More than a trillion dollars are looted each year from poor countries, then stashed in rich ones—and Britain is at the heart of it. So how did an ancient office of the Archbishop of Canterbury end up on the frontline in the battle against money laundering?by Oliver Bullough / May 6, 2019 / Leave a comment
If you take Westminster Abbey’s Victoria Street exit and walk past the gift shop, you’ll find a golden-yellow, Gothic Revival block, with a steeply pitched roof rising from a row of battlements. This architectural confection is No 1 the Sanctuary, and a plaque by the door announces its tenant: The Faculty Office of the Archbishop of Canterbury, which is the kind of curious appendix to the British constitution that might have amused Charles Dickens.
In 1533, when King Henry VIII broke with the Vatican because it refused to grant him a divorce, parliament gave the faculty office responsibility for the pope’s non-ecclesiastical duties, and it has retained them over the intervening centuries through bureaucratic inertia. The office is in charge of many things, including dishing out special licences allowing couples to marry in a church where they do not meet the normal requirements, but it is also responsible for the regulation of “notaries public,” an ancient and rather withered branch of the legal profession that specialises in authenticating documents.
“They don’t have a big market share,” conceded Neil Turpin, the faculty office’s open-faced and talkative chief clerk. There are now fewer than 800 notaries in England and Wales (compared to almost 150,000 practising solicitors) but, since they handle money, they must be supervised for anti-money laundering purposes. That is Turpin’s job, and it’s an important one.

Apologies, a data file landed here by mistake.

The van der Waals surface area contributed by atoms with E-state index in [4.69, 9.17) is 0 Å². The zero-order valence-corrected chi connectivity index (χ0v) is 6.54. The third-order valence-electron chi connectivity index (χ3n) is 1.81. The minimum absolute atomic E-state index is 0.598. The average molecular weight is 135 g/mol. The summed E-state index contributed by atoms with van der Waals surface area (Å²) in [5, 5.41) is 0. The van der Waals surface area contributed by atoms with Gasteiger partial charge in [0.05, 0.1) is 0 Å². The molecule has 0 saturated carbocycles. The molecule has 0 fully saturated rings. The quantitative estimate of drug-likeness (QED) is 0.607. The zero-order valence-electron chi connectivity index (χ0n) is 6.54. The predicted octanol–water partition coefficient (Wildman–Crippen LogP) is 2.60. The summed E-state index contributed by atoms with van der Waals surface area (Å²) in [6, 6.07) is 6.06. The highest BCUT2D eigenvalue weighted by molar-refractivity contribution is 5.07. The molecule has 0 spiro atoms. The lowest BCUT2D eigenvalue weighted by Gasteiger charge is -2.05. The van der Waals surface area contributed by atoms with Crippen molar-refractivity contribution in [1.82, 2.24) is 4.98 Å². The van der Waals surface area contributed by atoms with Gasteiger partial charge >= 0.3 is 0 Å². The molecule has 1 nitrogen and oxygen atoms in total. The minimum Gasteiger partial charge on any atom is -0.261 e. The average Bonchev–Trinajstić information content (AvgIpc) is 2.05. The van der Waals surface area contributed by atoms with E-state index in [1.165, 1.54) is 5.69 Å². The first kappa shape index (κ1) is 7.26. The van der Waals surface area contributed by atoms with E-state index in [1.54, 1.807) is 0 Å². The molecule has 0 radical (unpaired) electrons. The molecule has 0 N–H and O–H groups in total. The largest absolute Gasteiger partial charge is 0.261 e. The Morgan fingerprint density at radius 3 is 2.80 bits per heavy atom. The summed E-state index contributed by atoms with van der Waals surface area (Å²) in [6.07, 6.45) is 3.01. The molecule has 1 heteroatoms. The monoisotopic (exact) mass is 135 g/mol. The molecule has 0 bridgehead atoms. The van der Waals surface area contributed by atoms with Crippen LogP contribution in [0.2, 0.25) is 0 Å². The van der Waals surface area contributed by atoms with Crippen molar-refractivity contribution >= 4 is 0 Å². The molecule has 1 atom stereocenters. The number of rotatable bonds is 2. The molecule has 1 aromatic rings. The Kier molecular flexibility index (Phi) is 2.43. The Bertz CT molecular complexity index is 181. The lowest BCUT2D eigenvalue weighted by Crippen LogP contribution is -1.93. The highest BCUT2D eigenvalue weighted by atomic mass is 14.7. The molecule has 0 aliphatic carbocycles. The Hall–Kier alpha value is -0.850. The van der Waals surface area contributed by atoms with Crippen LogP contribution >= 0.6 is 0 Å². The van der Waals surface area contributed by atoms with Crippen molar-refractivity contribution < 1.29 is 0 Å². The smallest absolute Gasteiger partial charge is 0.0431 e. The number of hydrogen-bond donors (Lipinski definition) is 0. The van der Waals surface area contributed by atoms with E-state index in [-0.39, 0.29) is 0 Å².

Britain is home to a world-class financial services industry, but also—and not coincidentally—to a vast money laundering machine. The City of London is a key hub in the rampant kleptocracy, financial crime and tax evasion that is afflicting the world.
Every year, more than US$1 trillion is stolen from the world’s poorest countries and stashed in the richest ones, according to research by Global Financial Integrity (GFI), a think tank in Washington DC. This money should be paying for healthcare, security and infrastructure, but is instead being spent on mansions, superyachts and bling, with disastrous consequences for the world’s most vulnerable people, not to mention the affordability of housing in western capitals.